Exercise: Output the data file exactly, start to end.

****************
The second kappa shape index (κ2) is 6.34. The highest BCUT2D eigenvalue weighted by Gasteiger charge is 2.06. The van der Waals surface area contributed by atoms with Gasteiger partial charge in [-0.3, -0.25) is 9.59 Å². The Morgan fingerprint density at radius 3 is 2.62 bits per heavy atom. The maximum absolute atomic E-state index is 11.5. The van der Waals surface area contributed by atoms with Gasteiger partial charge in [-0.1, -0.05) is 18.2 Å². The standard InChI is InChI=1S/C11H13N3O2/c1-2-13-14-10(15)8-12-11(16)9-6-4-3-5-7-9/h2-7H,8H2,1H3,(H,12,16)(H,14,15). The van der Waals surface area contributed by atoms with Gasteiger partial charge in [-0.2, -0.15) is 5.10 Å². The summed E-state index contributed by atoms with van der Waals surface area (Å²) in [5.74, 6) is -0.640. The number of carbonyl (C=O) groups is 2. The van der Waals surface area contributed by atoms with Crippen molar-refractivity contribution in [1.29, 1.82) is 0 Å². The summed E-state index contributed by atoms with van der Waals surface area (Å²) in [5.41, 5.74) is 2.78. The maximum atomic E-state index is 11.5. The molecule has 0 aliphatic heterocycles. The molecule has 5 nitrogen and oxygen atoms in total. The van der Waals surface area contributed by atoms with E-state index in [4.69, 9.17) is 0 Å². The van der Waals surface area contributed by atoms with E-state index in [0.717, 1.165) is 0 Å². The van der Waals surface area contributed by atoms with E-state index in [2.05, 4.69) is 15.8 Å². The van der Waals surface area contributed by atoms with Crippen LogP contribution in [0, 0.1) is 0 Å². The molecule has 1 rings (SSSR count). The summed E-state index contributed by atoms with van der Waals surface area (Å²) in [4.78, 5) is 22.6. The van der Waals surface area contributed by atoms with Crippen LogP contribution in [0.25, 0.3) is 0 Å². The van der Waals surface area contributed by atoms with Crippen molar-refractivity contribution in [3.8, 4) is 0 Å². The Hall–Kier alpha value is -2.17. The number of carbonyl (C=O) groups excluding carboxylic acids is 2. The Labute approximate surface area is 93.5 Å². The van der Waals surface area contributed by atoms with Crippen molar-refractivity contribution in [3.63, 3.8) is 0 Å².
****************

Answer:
The second kappa shape index (κ2) is 6.34. The highest BCUT2D eigenvalue weighted by Gasteiger charge is 2.06. The van der Waals surface area contributed by atoms with Gasteiger partial charge in [-0.3, -0.25) is 9.59 Å². The Morgan fingerprint density at radius 3 is 2.62 bits per heavy atom. The maximum absolute atomic E-state index is 11.5. The van der Waals surface area contributed by atoms with Gasteiger partial charge in [-0.1, -0.05) is 18.2 Å². The standard InChI is InChI=1S/C11H13N3O2/c1-2-13-14-10(15)8-12-11(16)9-6-4-3-5-7-9/h2-7H,8H2,1H3,(H,12,16)(H,14,15). The van der Waals surface area contributed by atoms with Gasteiger partial charge in [-0.2, -0.15) is 5.10 Å². The summed E-state index contributed by atoms with van der Waals surface area (Å²) in [5.74, 6) is -0.640. The number of carbonyl (C=O) groups is 2. The van der Waals surface area contributed by atoms with Crippen molar-refractivity contribution in [1.29, 1.82) is 0 Å². The summed E-state index contributed by atoms with van der Waals surface area (Å²) in [5.41, 5.74) is 2.78. The maximum atomic E-state index is 11.5. The molecule has 0 aliphatic heterocycles. The molecule has 5 nitrogen and oxygen atoms in total. The van der Waals surface area contributed by atoms with E-state index in [4.69, 9.17) is 0 Å². The van der Waals surface area contributed by atoms with E-state index in [0.717, 1.165) is 0 Å². The van der Waals surface area contributed by atoms with E-state index in [2.05, 4.69) is 15.8 Å². The van der Waals surface area contributed by atoms with Crippen LogP contribution in [0, 0.1) is 0 Å². The molecule has 1 rings (SSSR count). The summed E-state index contributed by atoms with van der Waals surface area (Å²) in [4.78, 5) is 22.6. The van der Waals surface area contributed by atoms with Crippen LogP contribution in [0.25, 0.3) is 0 Å². The van der Waals surface area contributed by atoms with Crippen molar-refractivity contribution in [3.8, 4) is 0 Å². The Hall–Kier alpha value is -2.17. The number of carbonyl (C=O) groups excluding carboxylic acids is 2. The Labute approximate surface area is 93.5 Å². The van der Waals surface area contributed by atoms with Crippen molar-refractivity contribution in [3.63, 3.8) is 0 Å².